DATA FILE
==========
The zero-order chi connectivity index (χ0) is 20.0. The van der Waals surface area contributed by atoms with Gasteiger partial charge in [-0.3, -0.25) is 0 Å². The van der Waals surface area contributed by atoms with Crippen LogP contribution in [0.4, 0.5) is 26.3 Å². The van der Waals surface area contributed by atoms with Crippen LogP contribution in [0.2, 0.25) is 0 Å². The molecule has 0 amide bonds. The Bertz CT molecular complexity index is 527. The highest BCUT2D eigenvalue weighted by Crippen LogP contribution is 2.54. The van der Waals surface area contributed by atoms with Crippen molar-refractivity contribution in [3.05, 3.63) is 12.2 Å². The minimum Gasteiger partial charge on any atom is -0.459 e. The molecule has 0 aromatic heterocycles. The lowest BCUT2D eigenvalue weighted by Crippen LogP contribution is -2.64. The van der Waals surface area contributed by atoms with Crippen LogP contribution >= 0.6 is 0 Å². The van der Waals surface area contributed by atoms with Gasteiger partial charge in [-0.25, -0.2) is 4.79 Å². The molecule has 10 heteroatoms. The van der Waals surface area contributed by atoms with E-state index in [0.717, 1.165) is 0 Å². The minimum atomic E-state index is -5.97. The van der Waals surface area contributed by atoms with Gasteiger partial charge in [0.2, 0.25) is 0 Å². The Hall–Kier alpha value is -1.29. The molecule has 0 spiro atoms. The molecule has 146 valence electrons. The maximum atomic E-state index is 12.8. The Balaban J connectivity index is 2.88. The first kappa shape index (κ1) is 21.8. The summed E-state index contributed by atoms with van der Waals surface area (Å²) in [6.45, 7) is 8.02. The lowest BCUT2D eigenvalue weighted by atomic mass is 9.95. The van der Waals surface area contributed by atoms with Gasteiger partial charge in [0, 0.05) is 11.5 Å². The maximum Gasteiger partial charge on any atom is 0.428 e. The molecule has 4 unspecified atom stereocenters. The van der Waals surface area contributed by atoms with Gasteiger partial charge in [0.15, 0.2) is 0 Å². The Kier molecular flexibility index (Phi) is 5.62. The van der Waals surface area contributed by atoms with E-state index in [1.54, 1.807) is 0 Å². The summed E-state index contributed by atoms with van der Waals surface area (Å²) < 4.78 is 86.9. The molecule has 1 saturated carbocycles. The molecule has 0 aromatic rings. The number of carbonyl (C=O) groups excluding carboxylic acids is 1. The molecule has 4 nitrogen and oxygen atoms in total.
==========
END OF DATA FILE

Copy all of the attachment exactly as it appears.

The zero-order chi connectivity index (χ0) is 20.0. The van der Waals surface area contributed by atoms with Gasteiger partial charge in [-0.3, -0.25) is 0 Å². The van der Waals surface area contributed by atoms with Crippen LogP contribution in [0.4, 0.5) is 26.3 Å². The van der Waals surface area contributed by atoms with Crippen LogP contribution in [0.2, 0.25) is 0 Å². The molecule has 0 amide bonds. The Bertz CT molecular complexity index is 527. The highest BCUT2D eigenvalue weighted by Crippen LogP contribution is 2.54. The van der Waals surface area contributed by atoms with Crippen molar-refractivity contribution in [3.05, 3.63) is 12.2 Å². The minimum Gasteiger partial charge on any atom is -0.459 e. The molecule has 0 aromatic heterocycles. The lowest BCUT2D eigenvalue weighted by Crippen LogP contribution is -2.64. The van der Waals surface area contributed by atoms with Crippen LogP contribution >= 0.6 is 0 Å². The van der Waals surface area contributed by atoms with Gasteiger partial charge in [-0.25, -0.2) is 4.79 Å². The molecule has 10 heteroatoms. The van der Waals surface area contributed by atoms with E-state index in [0.717, 1.165) is 0 Å². The minimum atomic E-state index is -5.97. The van der Waals surface area contributed by atoms with Gasteiger partial charge in [0.2, 0.25) is 0 Å². The Hall–Kier alpha value is -1.29. The molecule has 0 spiro atoms. The molecule has 146 valence electrons. The maximum atomic E-state index is 12.8. The Balaban J connectivity index is 2.88. The first kappa shape index (κ1) is 21.8. The summed E-state index contributed by atoms with van der Waals surface area (Å²) in [6.45, 7) is 8.02. The lowest BCUT2D eigenvalue weighted by atomic mass is 9.95. The van der Waals surface area contributed by atoms with Gasteiger partial charge in [0, 0.05) is 11.5 Å². The maximum Gasteiger partial charge on any atom is 0.428 e. The molecule has 4 unspecified atom stereocenters. The van der Waals surface area contributed by atoms with Gasteiger partial charge in [0.15, 0.2) is 0 Å². The Kier molecular flexibility index (Phi) is 5.62. The van der Waals surface area contributed by atoms with E-state index in [1.54, 1.807) is 0 Å². The summed E-state index contributed by atoms with van der Waals surface area (Å²) < 4.78 is 86.9. The molecule has 1 saturated carbocycles. The molecule has 0 aromatic rings. The number of carbonyl (C=O) groups excluding carboxylic acids is 1. The molecule has 4 nitrogen and oxygen atoms in total.